Do you recognise this painting? Yes. it's one of mine! The Green Boat, gracing the cover of The Leopard magazine.
A wee while ago, a lovely lady called Annie Woolridge contacted me, asking if I would be happy to be interviewed for an article she was writing on artists based in northeast Scotland. There was to be a series of articles. I happily said yes. Annie came to The Cabin one morning a couple of months ago. We drank coffee and chatted; she admired my paintings hung around the walls. I had tidied the studio a bit. At some point she turned on a very unobtrusive recording machine. It was all very relaxed and pleasant; I felt as if we had known each other a while.
I partly forgot about the process. then realised last week that the article might be in the current edition of the magazine. I popped into our local Co-op (I knew they stocked it) and lo and behold, there was my painting on the front cover! Above it on the magazine stand was the Scottish Field, with Alexander McCall Smith's name writ large upon it. I was thrilled to be in such excellent company, even in print! In fact I was so excited (not a very accustomed state for me, as those who know me well will confirm), I mentioned to the poor young lad at the checkout that it was my painting on the cover of the magazine, when I purchased a copy. He smiled politely.
Happy New Year. I hope that 2016 brings you peace, health and happiness. I was fortunate to spend both Christmas and New Year on the west coast of Scotland with my nearest and dearest this festive season. The weather was mixed, as is to be expected at this time of year. The days seem to take turns; a day of solid rain and howling winds would be followed by mild, balmy air breezing in from the south. We know from long years of experience to head out as soon as it is fair. Fair mainly means not raining. So, we had some good walks on the glorious beaches; Big Sand, Gairloch Beach and Red Point on Boxing Day. The latter was a very windy day and we were sand-blasted as soon as we reached the beach. I love to stand and watch the waves crashing on the shore. The way they roll and break, the foamy whiteness moving along the crest as they approach. It was too cold to stand for long, however. Only long enough to take a few photographs.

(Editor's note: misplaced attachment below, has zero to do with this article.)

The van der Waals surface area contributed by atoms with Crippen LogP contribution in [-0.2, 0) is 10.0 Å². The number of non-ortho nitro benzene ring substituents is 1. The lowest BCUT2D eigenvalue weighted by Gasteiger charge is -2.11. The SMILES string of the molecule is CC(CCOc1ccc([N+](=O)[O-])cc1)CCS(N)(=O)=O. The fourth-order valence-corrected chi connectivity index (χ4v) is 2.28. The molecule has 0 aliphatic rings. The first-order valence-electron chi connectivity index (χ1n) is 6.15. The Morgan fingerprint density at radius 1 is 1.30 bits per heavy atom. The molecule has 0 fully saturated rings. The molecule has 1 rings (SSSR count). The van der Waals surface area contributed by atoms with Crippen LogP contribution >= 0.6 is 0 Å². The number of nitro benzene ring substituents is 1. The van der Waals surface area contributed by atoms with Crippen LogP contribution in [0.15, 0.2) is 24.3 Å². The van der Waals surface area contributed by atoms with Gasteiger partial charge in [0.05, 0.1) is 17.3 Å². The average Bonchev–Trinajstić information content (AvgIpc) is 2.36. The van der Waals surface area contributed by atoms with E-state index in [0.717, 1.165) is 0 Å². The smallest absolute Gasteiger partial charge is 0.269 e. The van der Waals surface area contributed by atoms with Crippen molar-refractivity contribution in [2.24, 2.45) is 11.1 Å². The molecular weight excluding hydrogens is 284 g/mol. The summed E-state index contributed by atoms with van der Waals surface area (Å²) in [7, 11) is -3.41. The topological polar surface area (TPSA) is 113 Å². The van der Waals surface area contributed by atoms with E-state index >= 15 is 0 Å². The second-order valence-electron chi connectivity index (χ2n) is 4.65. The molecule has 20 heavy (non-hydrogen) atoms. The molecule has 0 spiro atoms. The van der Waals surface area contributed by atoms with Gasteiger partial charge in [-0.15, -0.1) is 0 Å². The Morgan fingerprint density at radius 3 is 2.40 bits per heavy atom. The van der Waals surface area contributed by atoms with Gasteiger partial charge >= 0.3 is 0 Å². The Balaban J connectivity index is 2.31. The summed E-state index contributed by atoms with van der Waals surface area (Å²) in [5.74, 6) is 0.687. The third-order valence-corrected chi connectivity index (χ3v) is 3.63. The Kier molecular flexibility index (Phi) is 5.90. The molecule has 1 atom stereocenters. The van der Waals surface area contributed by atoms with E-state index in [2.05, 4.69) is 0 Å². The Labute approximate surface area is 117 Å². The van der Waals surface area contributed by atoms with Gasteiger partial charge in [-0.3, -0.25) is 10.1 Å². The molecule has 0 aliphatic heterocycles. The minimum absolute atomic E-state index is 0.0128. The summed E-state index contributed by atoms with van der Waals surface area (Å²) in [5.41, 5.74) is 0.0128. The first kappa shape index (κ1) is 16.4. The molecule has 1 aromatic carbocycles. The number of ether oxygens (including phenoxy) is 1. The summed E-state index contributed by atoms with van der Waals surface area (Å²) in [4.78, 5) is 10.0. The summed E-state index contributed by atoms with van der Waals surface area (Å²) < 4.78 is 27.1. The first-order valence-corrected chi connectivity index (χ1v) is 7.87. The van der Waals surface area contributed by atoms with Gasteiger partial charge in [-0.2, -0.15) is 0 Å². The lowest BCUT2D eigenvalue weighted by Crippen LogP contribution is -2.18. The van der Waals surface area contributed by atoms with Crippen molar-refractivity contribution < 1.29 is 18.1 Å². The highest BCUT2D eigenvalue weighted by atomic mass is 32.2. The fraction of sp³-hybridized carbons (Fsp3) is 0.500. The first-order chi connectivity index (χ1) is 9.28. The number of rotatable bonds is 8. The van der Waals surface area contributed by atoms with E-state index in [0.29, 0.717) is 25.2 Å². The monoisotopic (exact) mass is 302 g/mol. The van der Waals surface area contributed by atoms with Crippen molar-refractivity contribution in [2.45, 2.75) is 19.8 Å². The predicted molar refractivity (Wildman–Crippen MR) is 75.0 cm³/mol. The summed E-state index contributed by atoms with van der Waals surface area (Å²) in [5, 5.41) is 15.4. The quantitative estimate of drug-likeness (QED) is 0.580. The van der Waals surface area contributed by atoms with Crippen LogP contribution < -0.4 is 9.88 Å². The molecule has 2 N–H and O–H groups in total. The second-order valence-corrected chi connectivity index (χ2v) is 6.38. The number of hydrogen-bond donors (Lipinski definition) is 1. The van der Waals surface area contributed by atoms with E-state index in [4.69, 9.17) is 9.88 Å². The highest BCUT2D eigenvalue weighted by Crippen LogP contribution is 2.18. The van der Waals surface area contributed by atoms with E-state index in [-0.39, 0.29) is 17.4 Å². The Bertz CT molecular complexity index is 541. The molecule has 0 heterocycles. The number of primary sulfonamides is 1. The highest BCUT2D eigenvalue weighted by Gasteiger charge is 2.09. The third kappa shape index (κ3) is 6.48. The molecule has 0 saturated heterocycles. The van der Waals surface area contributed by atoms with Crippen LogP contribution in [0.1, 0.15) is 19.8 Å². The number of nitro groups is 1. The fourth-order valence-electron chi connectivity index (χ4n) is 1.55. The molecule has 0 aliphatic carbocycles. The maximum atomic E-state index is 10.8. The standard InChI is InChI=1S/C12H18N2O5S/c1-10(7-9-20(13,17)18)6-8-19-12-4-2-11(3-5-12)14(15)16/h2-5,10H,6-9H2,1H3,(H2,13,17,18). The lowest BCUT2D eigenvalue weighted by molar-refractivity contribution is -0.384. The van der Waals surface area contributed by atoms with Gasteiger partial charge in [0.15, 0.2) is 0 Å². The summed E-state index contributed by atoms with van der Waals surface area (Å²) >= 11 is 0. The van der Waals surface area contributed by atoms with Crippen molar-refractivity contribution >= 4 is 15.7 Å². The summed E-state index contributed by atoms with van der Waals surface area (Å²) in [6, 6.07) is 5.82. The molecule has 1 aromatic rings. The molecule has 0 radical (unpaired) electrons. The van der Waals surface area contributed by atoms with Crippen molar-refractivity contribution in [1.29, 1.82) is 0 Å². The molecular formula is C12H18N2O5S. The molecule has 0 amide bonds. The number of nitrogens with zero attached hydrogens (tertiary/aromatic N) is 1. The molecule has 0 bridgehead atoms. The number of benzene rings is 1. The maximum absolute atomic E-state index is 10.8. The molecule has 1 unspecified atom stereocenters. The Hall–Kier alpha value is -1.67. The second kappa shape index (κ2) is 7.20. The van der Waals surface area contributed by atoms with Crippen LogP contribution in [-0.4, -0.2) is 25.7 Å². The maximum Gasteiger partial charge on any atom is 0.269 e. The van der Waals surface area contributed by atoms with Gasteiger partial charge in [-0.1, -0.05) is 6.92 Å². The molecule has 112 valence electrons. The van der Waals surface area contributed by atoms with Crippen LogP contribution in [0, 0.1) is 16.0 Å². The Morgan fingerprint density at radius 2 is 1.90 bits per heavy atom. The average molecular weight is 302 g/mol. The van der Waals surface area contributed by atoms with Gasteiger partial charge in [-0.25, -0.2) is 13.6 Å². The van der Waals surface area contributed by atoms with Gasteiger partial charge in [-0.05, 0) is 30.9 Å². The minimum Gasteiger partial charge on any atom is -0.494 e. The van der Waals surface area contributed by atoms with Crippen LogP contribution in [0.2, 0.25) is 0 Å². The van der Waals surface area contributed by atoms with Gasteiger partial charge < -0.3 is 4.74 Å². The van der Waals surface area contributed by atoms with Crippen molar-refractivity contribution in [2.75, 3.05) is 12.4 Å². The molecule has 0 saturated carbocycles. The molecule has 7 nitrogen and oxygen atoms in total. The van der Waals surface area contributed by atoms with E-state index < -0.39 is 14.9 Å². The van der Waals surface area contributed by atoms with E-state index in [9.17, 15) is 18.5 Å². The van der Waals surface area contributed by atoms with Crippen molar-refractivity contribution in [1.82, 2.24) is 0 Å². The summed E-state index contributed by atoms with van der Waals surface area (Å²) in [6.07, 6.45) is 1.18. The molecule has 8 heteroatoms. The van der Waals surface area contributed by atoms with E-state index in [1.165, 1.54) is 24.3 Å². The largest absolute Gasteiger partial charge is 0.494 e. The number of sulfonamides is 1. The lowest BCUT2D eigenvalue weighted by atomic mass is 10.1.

We retreated to the south end of the bay and found shelter below the turf line where the sheep had formed hollows to lie in. We perched on the rounded sandstone rocks and drank tea, ate goose sandwiches (we had the good fortune to eat goose on Christmas day) and slabs of Christmas cake with marzipan and sweet, sweet icing. It was a good day. I hope to have more like it in the coming year.